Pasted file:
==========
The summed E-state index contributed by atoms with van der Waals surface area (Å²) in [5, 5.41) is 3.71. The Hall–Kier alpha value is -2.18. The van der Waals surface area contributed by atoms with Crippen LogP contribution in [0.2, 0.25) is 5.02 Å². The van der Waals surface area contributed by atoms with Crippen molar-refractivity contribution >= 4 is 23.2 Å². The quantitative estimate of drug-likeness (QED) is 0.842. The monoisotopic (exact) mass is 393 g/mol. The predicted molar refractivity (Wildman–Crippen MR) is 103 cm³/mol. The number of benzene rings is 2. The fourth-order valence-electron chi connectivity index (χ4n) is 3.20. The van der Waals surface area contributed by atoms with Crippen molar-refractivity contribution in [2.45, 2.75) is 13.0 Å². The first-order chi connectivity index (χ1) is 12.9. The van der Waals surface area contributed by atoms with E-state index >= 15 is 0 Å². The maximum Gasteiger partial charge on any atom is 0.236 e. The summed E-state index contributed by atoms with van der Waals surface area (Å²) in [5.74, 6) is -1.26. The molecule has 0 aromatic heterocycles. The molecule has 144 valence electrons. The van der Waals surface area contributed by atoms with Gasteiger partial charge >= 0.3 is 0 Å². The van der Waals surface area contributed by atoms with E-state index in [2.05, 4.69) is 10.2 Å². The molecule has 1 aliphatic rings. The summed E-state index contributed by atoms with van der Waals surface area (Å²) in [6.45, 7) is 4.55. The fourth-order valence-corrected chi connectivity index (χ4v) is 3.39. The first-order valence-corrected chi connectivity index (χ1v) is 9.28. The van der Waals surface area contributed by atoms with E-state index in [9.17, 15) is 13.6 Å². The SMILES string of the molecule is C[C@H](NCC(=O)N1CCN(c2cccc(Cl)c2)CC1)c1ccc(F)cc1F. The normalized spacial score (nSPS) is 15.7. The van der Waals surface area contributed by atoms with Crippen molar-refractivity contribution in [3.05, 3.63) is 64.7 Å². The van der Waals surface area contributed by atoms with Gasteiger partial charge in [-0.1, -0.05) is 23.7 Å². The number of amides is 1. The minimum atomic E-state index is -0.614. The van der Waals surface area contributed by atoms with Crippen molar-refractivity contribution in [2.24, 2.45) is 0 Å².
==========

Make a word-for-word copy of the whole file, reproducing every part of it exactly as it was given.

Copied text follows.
The summed E-state index contributed by atoms with van der Waals surface area (Å²) in [5, 5.41) is 3.71. The Hall–Kier alpha value is -2.18. The van der Waals surface area contributed by atoms with Crippen LogP contribution in [0.2, 0.25) is 5.02 Å². The van der Waals surface area contributed by atoms with Crippen molar-refractivity contribution >= 4 is 23.2 Å². The quantitative estimate of drug-likeness (QED) is 0.842. The monoisotopic (exact) mass is 393 g/mol. The predicted molar refractivity (Wildman–Crippen MR) is 103 cm³/mol. The number of benzene rings is 2. The fourth-order valence-electron chi connectivity index (χ4n) is 3.20. The van der Waals surface area contributed by atoms with Crippen molar-refractivity contribution in [2.45, 2.75) is 13.0 Å². The first-order chi connectivity index (χ1) is 12.9. The van der Waals surface area contributed by atoms with E-state index >= 15 is 0 Å². The maximum Gasteiger partial charge on any atom is 0.236 e. The summed E-state index contributed by atoms with van der Waals surface area (Å²) in [5.74, 6) is -1.26. The molecule has 0 aromatic heterocycles. The molecule has 144 valence electrons. The van der Waals surface area contributed by atoms with Gasteiger partial charge >= 0.3 is 0 Å². The van der Waals surface area contributed by atoms with E-state index in [2.05, 4.69) is 10.2 Å². The molecule has 1 aliphatic rings. The summed E-state index contributed by atoms with van der Waals surface area (Å²) in [6.45, 7) is 4.55. The fourth-order valence-corrected chi connectivity index (χ4v) is 3.39. The first-order valence-corrected chi connectivity index (χ1v) is 9.28. The van der Waals surface area contributed by atoms with E-state index in [9.17, 15) is 13.6 Å². The SMILES string of the molecule is C[C@H](NCC(=O)N1CCN(c2cccc(Cl)c2)CC1)c1ccc(F)cc1F. The normalized spacial score (nSPS) is 15.7. The van der Waals surface area contributed by atoms with Crippen molar-refractivity contribution in [3.05, 3.63) is 64.7 Å². The van der Waals surface area contributed by atoms with Gasteiger partial charge in [-0.1, -0.05) is 23.7 Å². The number of amides is 1. The minimum atomic E-state index is -0.614. The van der Waals surface area contributed by atoms with Crippen molar-refractivity contribution in [2.24, 2.45) is 0 Å².